Monday, September 24, 2007

Hope in the Balance

It seems like development is all around. Maybe I've just got development coloured glasses on, but it is as if we're getting more and more into this notion of humanitarianism; in every magazine or newspaper, there seems to be at least one mention of international charity. For me, this is a good and a bad thing. On one side, the developing world becomes synonymous with humanitarian crisis, because all we hear from places like Africa is bad news. In an interesting speech by Andrew Mwenda, posted on Development Crossing, he says "Africa has 53 countries. Of these, only 6 of them currently have civil war. The media therefore only report on 6 countries." On the other hand, though, while Africa iteslf isn't a humanitarian crisis, it does face huge challenges related to poverty, health, and governance. So even if the development issues are disproportionately represented in the media, it's not for us in the West to lose our focus.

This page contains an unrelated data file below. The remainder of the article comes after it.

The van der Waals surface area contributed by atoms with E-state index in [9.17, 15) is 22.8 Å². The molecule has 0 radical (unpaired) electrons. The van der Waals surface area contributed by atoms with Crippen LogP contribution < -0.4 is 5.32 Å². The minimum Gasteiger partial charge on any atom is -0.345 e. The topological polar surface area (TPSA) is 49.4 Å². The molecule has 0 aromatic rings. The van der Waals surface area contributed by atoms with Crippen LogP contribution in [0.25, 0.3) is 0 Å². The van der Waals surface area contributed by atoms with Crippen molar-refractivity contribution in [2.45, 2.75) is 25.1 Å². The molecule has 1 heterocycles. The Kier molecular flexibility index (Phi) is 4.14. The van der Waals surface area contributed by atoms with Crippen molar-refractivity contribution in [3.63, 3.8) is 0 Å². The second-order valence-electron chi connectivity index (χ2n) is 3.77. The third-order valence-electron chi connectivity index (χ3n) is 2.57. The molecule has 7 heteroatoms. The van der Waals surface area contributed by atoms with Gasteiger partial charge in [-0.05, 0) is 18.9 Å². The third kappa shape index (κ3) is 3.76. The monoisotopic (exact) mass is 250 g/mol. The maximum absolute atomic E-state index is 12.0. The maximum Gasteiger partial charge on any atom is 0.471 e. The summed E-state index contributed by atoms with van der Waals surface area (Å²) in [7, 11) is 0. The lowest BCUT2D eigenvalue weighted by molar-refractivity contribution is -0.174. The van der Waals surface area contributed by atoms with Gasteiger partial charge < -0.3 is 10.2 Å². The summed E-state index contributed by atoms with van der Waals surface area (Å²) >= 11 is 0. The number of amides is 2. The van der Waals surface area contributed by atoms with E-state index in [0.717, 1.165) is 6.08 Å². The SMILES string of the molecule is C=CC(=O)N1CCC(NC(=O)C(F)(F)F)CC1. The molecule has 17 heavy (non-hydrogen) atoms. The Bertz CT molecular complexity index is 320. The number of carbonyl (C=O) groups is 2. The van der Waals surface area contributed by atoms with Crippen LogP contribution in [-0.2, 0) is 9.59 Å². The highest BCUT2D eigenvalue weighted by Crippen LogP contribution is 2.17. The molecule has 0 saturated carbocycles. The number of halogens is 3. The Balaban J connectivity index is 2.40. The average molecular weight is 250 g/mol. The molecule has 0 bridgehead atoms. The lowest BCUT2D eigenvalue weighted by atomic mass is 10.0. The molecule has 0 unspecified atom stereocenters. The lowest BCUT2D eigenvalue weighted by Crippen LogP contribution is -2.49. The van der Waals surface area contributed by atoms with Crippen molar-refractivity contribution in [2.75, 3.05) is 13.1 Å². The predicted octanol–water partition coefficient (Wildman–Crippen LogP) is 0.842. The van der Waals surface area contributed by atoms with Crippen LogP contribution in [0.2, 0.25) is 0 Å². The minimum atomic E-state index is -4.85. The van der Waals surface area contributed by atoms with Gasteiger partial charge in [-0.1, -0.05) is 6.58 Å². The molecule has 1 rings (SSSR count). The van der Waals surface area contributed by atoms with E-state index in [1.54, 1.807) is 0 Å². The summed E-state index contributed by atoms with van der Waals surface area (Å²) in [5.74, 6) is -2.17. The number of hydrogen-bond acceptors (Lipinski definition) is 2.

Of the 6 countries currently embroiled in civil war, the one we pay most attention to is Darfur. Last week I was able to attend the Darfur:Darfur exhibit at the ROM, the effort of someone outside the bubble of development, but certainly a humanitarian. The aim was to bring awareness to the tragedy currently taking place in Sudan, while at the same time presenting images and music of culture and daily life in the country. The general message? Africa is a continent home to both humanitarian crisis and real life. And we can't forget the second aspect, letting our tendency to think of Africa as a project take over.

For me this was one of the biggest realizations I had in Ethiopia. I'd expected cultural isolation, lonliness and a drastic drop in my standard of living. I was surprised (but entirely happy) to find the contrary, and I settled into a 'real life' for my ten months there. I witnessed poverty and hardship, but that was only a small portion of my overall experience of the country. I'm excited to look at this in more depth in my Africa in the 21st Century course this semester, as we attempt to 'think about Africa as a living place rather than merely as a site for intellectual [and humanitarian] speculation and study.'

Toronto in the World: Upcoming Events
The Branding AIDS Conference
Hope in the Balance

No comments: